Tredegar House, near Newport Wales, was the home of the Morgan family for over 500 years and later the home of the Lords Tredegar, one of the most powerful and influential families in the area. The mansion is surrounded by a landscaped garden of 90 acres and is one of the most outstanding houses of the Restoration period in Britain. The earliest part of the building dates back to the late 15th century but it’s been restored over the ages. It was originally built of stone and later rebuilt with red brick.
The name Tredegar came from Tredegar Fawr, the name of the mansion of the old Morgans who were descended from Cadifor the Great, the son of Collwyn who owned the land where the mansion stands. It was occupied by the Morgan family from about 1402. The earliest documented owner was Llewelyn ap Morgan. The Morgans were one of the most powerful and influential families in the area. In 1448 John Morgan was created a Knight of the Holy Sepulchre and was rewarded for his support of King Henry VII. Around 1490 he commissioned the building of a new house at Tredegar, though a wing of the original stone manor house still exists. The newer palatial house was visited by Charles I and his retinue during the 1600’s.
We walked through the gardens and passed through the high ornate Edney Gates to get into the building. The gilded gates were built between 1714 and 1718 for John Morgan and are an example of early 18th century decorative wrought ironwork. Just past the gates is the Stable Block which housed the many horses owned by the family.
The Edney Gates
Once inside the palatial mansion, the docent showed us the way to proceed through the various rooms, all furnished in the style of the period with oil paintings on the walls. In one of the rooms there was a large oil painting of Godfrey Morgan who fought in the Charge of the Light Brigade. He is pictured with his famous steed, Sir Briggs. Morgan, age 22 and Captain in the 17th Lancers, and his horse survived the battle. They lived at Tredgar house until the horse’s death at the age of 28. Sir Briggs was buried with full military honours in the Cedar Garden of Tredgar House. There were luxurious bedrooms with decorative furnishings, everything laid out as if the rooms were still occupied by the ladies and gentlemen of the family. In the dining room there was even food displayed on the tables to illustrate the sumptuous feasts that were served there.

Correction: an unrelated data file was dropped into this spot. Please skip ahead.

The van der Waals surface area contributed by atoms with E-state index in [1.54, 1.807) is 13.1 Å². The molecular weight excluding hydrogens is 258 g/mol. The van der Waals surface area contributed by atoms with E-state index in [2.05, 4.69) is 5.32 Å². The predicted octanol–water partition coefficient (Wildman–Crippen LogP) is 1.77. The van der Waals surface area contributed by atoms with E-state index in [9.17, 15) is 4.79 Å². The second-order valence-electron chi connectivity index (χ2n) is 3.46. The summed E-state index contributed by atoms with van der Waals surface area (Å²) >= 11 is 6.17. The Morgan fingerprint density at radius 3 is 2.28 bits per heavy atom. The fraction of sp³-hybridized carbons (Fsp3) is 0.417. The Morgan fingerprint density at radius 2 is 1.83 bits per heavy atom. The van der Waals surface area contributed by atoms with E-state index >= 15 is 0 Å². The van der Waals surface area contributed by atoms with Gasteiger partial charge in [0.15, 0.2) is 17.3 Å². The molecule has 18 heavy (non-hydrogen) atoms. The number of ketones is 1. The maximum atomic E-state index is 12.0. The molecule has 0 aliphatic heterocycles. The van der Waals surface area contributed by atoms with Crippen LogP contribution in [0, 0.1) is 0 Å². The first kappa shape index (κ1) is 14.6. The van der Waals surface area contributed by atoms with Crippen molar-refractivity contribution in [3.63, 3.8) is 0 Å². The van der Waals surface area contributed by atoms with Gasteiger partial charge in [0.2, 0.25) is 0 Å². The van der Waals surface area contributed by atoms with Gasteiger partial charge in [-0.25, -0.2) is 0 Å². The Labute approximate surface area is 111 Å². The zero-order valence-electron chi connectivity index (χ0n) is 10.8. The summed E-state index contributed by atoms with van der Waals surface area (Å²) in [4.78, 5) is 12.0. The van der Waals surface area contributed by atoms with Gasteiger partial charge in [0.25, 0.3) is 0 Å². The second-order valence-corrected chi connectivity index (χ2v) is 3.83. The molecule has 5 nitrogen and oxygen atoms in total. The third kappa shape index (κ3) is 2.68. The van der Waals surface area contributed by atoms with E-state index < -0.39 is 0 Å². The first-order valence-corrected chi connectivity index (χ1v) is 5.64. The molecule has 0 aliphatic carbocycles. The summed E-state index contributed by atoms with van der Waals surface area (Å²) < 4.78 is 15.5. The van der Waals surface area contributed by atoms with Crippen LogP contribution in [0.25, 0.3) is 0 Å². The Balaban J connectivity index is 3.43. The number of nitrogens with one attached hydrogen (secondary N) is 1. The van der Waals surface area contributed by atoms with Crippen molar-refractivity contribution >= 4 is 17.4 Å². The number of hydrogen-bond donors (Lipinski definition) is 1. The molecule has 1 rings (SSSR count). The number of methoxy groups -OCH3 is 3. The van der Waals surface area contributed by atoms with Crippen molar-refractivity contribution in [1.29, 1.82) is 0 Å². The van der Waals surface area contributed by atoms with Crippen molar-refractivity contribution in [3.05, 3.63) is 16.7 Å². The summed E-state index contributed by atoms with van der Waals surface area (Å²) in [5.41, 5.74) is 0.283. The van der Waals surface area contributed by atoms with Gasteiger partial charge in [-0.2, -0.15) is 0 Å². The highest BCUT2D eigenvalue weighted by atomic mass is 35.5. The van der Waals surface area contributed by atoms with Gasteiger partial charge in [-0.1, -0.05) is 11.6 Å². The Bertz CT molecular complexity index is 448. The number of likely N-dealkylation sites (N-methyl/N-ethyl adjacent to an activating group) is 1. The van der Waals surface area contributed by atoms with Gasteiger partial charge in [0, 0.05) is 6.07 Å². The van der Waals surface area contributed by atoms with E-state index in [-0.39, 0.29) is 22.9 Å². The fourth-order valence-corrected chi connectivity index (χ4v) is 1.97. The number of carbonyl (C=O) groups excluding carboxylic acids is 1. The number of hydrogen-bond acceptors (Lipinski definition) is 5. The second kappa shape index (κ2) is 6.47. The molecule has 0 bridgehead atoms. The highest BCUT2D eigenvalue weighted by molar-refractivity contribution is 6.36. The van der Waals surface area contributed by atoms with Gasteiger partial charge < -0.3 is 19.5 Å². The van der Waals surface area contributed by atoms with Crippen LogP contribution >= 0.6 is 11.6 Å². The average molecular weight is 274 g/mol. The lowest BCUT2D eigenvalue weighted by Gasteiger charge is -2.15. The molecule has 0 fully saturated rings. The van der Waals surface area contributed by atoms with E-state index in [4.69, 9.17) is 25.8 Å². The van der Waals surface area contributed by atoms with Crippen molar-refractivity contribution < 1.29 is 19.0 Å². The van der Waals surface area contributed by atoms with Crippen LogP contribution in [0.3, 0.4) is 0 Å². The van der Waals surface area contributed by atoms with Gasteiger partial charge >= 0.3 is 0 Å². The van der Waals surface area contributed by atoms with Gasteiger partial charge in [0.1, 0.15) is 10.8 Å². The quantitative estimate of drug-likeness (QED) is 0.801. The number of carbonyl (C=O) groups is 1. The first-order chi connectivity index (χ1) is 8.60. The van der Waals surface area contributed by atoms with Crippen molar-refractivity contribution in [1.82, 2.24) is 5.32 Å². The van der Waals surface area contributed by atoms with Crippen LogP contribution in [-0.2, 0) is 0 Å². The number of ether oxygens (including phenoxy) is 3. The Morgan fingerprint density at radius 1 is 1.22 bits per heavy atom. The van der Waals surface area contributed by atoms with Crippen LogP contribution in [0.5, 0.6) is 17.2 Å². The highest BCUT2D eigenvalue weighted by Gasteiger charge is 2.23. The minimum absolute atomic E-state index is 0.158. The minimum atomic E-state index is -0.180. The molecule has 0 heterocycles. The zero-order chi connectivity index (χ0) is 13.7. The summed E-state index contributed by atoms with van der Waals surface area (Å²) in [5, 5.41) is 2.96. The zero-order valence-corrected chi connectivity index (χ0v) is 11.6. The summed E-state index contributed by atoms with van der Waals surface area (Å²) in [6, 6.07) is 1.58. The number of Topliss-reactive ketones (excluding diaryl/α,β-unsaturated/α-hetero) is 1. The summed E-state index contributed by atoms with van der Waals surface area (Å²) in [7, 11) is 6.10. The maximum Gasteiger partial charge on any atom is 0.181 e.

Every room we visited had display of the history of this illustrious family, throughout the generations.
Godfrey Morgan and Sir Briggs
The Morgans were a renown family. Besides the infamous Caribbean privateer, Henry (Sir Harri) Morgan who began as an admiral of the Royal Navy, there are many tales of ill-fated marriages, riotous parties, war heroism and even the dark arts. The docent hosts at the house related some of these tales to us as we walked through the various room.
We visited the servant's quarters and kitchens which were reminiscent of the popular TV series Downton Abbey. There some of the secrets of the servants were revealed including concealed drawers full of spices and a silver safe that was always protected by a guard.
Buzzers for calling servants
Head Servant's quarters
Eventually the family's financial assets were depleted through their extravagant lifestyle and the eccentricities of the owners. The last Baron of Tredegar, John Morgan, died childless in 1962 at aged 54. His death was the end of the Morgans of Tredegar. In 1951 the house was stripped and the contest auctioned. It was turned over the National Trust and refurbished in 2012.